Augmented reality doesn’t really exist yet. But do you know what it is? Facial lenses. Millions of users on Snapchat, Instagram, Zoom, TikTok and countless other apps are already used to pressing a button and having dog ears suddenly attached to their skulls, rainbows shot from their mouths or their makeup subtly – or not so subtly – transformed into a new style. Most users don’t consider this augmented reality or consider these features proof of some revolutionary new technology. But whether you call it lenses, filters, or something else, it’s all augmented reality.
At its Lensfest developer event this week, Snap announced that it now has over 300,000 developers building AR products for its platform and that together they’ve built over 3 million lenses that have been viewed 5 trillion times. All of these numbers rose more than a year ago, and for Snap they are proof that augmented reality is already finding some fit in the product market.
Snap’s big news at this year’s Lensfest is monetization. Snap is working with select creators to create Lenses that include purchasable digital goods — think in-game items, enhanced Lens control, that sort of thing — that users can purchase with Snap Tokens. The plan borrows ideas from the in-game economies of platforms such as Roblox and Fortnite, with just a hint of the NFT craze. Either way, Snap hopes it helps developers make money now and inspires them to keep building. “We are very optimistic that this will create more opportunities for Snapchatters to pay for the value they get from our experience,” says Snap CTO Bobby Murphy, “and will also motivate even more investment, time and effort. efforts and will increase the level of quality around the use cases.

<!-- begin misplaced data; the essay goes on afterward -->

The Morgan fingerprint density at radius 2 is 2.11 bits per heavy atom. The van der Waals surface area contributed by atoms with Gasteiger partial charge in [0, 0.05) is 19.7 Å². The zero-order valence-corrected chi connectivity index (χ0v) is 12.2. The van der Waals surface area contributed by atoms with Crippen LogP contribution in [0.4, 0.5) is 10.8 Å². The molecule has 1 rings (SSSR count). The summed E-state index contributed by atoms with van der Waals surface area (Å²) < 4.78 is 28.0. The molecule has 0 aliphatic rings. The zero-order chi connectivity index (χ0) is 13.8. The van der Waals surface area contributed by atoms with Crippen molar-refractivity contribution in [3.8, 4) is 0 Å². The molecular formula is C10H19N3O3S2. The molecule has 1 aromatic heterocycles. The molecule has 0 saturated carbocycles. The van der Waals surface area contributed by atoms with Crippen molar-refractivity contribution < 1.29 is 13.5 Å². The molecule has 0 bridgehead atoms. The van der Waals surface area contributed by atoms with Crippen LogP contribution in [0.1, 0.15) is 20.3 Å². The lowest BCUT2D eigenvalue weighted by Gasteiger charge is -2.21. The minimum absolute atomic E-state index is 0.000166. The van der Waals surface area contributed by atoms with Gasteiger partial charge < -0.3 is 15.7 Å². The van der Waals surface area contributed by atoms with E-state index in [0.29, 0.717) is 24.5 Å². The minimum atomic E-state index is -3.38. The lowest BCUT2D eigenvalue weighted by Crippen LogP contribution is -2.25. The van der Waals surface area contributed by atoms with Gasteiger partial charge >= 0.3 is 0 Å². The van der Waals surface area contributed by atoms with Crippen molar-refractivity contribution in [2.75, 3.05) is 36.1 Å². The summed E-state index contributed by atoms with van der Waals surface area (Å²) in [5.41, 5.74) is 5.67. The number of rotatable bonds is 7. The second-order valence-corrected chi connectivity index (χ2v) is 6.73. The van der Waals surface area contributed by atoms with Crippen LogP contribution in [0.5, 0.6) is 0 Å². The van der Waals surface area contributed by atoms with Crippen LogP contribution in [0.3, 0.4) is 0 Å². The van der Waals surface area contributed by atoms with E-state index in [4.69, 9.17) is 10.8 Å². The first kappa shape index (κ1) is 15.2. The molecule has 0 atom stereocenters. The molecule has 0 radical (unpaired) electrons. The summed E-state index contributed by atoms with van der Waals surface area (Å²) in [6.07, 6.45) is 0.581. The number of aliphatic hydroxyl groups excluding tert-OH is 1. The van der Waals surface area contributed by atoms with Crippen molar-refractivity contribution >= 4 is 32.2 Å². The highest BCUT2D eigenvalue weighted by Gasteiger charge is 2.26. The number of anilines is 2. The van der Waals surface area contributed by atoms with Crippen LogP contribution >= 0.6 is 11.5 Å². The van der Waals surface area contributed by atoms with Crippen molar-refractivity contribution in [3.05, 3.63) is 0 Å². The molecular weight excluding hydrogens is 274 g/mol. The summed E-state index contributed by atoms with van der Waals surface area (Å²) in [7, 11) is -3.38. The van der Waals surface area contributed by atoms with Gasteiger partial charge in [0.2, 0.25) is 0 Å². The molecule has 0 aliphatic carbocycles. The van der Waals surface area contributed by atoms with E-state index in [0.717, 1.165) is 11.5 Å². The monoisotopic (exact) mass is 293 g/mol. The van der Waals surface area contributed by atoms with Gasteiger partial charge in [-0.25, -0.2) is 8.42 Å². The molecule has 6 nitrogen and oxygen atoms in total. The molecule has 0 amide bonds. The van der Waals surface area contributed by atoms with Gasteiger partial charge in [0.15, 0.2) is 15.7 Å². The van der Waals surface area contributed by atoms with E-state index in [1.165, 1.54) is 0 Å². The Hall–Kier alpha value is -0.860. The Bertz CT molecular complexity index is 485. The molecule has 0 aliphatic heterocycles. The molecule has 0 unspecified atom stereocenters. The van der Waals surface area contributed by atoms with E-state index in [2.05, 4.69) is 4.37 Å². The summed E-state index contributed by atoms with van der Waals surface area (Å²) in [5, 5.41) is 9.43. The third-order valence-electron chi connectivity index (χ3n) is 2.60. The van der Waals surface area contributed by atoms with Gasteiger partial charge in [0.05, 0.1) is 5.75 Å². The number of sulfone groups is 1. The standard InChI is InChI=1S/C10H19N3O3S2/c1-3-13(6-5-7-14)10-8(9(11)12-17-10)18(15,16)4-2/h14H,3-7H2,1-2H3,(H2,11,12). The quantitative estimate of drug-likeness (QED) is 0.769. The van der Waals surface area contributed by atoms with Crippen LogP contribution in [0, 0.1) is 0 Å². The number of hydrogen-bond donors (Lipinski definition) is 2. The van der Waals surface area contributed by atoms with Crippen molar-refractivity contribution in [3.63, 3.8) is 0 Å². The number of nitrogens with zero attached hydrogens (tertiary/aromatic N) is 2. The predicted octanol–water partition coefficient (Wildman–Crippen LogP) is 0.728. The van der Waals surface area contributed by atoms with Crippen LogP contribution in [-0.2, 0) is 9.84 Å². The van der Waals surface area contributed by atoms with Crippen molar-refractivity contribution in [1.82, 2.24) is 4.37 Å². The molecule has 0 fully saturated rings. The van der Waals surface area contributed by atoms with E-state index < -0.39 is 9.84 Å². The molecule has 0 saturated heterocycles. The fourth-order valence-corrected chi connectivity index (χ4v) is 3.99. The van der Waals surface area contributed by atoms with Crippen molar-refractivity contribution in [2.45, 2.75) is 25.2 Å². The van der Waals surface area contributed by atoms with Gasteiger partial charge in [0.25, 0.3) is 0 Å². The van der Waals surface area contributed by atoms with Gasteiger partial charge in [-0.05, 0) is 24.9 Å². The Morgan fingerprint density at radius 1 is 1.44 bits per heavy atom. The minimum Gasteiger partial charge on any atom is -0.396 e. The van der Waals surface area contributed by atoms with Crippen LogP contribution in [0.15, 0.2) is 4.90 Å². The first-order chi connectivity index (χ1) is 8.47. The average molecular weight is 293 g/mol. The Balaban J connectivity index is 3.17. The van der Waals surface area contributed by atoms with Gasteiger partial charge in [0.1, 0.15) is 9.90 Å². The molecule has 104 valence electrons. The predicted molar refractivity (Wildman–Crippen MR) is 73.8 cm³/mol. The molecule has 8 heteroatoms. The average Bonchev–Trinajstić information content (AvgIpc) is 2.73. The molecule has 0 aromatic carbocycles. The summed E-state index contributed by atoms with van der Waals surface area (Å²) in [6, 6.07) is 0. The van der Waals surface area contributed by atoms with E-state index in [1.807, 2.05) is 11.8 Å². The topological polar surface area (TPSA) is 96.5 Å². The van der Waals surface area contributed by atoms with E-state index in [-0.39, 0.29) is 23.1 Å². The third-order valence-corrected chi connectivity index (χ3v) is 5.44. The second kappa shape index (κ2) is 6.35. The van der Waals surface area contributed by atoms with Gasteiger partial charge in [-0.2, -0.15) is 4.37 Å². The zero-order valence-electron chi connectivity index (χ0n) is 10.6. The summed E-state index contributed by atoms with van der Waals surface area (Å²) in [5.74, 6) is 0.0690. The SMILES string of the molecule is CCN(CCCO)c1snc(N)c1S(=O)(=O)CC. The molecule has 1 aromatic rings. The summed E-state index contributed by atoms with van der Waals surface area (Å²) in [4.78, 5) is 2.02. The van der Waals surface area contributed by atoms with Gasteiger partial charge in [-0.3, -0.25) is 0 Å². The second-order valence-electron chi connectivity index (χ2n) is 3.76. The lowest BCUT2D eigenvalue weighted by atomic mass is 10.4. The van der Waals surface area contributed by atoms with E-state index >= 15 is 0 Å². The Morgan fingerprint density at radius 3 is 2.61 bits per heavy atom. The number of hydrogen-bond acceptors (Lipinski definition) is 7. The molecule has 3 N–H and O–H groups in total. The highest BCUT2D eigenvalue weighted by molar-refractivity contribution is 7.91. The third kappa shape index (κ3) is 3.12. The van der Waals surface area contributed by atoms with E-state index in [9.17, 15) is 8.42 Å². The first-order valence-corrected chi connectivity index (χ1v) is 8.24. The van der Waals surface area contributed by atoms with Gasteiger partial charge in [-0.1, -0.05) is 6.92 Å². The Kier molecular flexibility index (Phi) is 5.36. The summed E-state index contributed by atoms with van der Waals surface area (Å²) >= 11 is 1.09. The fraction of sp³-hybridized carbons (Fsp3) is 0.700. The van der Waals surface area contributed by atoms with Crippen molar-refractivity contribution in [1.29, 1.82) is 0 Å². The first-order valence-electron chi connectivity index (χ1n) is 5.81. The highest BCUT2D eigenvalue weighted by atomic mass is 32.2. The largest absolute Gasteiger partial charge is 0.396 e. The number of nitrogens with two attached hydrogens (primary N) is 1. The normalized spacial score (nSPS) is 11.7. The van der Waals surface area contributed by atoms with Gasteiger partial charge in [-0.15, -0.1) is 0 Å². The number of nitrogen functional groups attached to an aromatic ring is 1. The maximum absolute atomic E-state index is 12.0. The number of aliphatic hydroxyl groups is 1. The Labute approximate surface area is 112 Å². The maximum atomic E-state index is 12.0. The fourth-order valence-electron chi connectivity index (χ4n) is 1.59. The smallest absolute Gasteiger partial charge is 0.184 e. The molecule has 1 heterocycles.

Translation: AR is good. It will get better. But it will only become big if it is also a big business.
A new money-making tool might seem like a small stake in the evolution of AR, but it’s a key bet for Snap. No one knows the power of an ecosystem better: From disappearing messages to Stories to Bitmoji and lenses, Snap has a well-deserved reputation as the R&D department of other tech giants, who then copy the ideas of Snap and give them to a larger audience and wider audience. lucrative developer ecosystem. With AR, Snap is determined not to let the cycle repeat itself. It means building the product and the business before someone else does.
Building an AR business is also crucial to Snap’s long-term prospects. The company knows that facial lenses on a smartphone aren’t the final form of augmented reality – the long-term vision of augmented reality involves dedicated glasses, ongoing experiences, and software that understands exactly what you’re looking at and what you’re looking at. that you might want to do with it. “If I choose to put any material on my face,” says Qi Pan, director of computer vision engineering at Snap, “it must add value to my life almost every minute I wear it; otherwise, I will choose not to.
It’s a high bar, and no one is close to crossing it. However, Murphy says he is confident the company will get there. “That future that felt so far away for many years actually seems closer than I would have even guessed several years ago,” he says. The latest Snap from Spectacles has been in the hands of developers for over a year now, and while it’s still a primitive gadget – with great battery life and overheating issues and resolution relatively weak and a small field of vision – Murphy says he’s seen enough to convince him that Snap is on the right track.
If Snap wants to see its vision through, however, it needs to be right both on the 10-year plan and on how to get from here to there without killing the company in the process. Long-term bets take time, and the current economic moment in particular doesn’t really allow it: Amazon has had to make cuts to Alexa because it doesn’t know how to monetize its voice assistant, Meta’s decade-long metaverse. bet played a part in the company’s stock price crash, and even Snap had to scale back some of its more exploratory projects like the Pixy flying drone. Inventing the future is expensive and risky, even at the best of times, and it’s not the best of times.
How is AR supposed to, you know, work?